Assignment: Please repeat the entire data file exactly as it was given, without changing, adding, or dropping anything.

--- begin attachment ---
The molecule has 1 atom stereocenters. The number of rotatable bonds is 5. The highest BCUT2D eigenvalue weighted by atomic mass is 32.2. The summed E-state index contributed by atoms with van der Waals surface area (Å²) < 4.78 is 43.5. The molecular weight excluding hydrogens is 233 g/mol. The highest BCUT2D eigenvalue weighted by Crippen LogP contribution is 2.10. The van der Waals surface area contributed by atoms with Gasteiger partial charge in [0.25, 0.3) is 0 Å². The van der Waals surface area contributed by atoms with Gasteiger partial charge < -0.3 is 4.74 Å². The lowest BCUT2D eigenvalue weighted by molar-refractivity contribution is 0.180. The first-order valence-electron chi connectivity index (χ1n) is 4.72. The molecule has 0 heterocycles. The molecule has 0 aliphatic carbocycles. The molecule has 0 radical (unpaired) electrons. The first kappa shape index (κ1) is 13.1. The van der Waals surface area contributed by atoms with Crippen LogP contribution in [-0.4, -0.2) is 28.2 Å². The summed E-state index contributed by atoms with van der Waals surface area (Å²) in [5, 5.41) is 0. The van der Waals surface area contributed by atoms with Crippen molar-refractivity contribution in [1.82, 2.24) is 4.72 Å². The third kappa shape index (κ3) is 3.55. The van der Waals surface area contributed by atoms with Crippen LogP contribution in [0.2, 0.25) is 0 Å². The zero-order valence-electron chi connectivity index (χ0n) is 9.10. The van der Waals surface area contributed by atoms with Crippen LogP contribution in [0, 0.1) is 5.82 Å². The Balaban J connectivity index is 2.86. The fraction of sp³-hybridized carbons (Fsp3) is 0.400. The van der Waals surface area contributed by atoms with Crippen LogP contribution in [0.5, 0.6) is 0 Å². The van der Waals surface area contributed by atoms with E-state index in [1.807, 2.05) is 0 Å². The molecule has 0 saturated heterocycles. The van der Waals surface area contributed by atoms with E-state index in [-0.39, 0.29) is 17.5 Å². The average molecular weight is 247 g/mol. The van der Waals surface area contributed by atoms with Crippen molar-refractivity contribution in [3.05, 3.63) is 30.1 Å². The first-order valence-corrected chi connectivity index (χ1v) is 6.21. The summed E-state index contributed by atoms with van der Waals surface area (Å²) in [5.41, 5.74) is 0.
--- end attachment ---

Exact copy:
The molecule has 1 atom stereocenters. The number of rotatable bonds is 5. The highest BCUT2D eigenvalue weighted by atomic mass is 32.2. The summed E-state index contributed by atoms with van der Waals surface area (Å²) < 4.78 is 43.5. The molecular weight excluding hydrogens is 233 g/mol. The highest BCUT2D eigenvalue weighted by Crippen LogP contribution is 2.10. The van der Waals surface area contributed by atoms with Gasteiger partial charge in [0.25, 0.3) is 0 Å². The van der Waals surface area contributed by atoms with Gasteiger partial charge < -0.3 is 4.74 Å². The lowest BCUT2D eigenvalue weighted by molar-refractivity contribution is 0.180. The first-order valence-electron chi connectivity index (χ1n) is 4.72. The molecule has 0 heterocycles. The molecule has 0 aliphatic carbocycles. The molecule has 0 radical (unpaired) electrons. The first kappa shape index (κ1) is 13.1. The van der Waals surface area contributed by atoms with Crippen LogP contribution in [-0.4, -0.2) is 28.2 Å². The summed E-state index contributed by atoms with van der Waals surface area (Å²) in [5, 5.41) is 0. The van der Waals surface area contributed by atoms with Crippen molar-refractivity contribution in [1.82, 2.24) is 4.72 Å². The third kappa shape index (κ3) is 3.55. The van der Waals surface area contributed by atoms with Crippen LogP contribution in [0.2, 0.25) is 0 Å². The zero-order valence-electron chi connectivity index (χ0n) is 9.10. The van der Waals surface area contributed by atoms with Crippen LogP contribution in [0, 0.1) is 5.82 Å². The Balaban J connectivity index is 2.86. The fraction of sp³-hybridized carbons (Fsp3) is 0.400. The van der Waals surface area contributed by atoms with Crippen LogP contribution in [0.5, 0.6) is 0 Å². The van der Waals surface area contributed by atoms with E-state index in [1.807, 2.05) is 0 Å². The molecule has 0 saturated heterocycles. The van der Waals surface area contributed by atoms with E-state index in [-0.39, 0.29) is 17.5 Å². The average molecular weight is 247 g/mol. The van der Waals surface area contributed by atoms with Crippen molar-refractivity contribution in [3.05, 3.63) is 30.1 Å². The first-order valence-corrected chi connectivity index (χ1v) is 6.21. The summed E-state index contributed by atoms with van der Waals surface area (Å²) in [5.41, 5.74) is 0.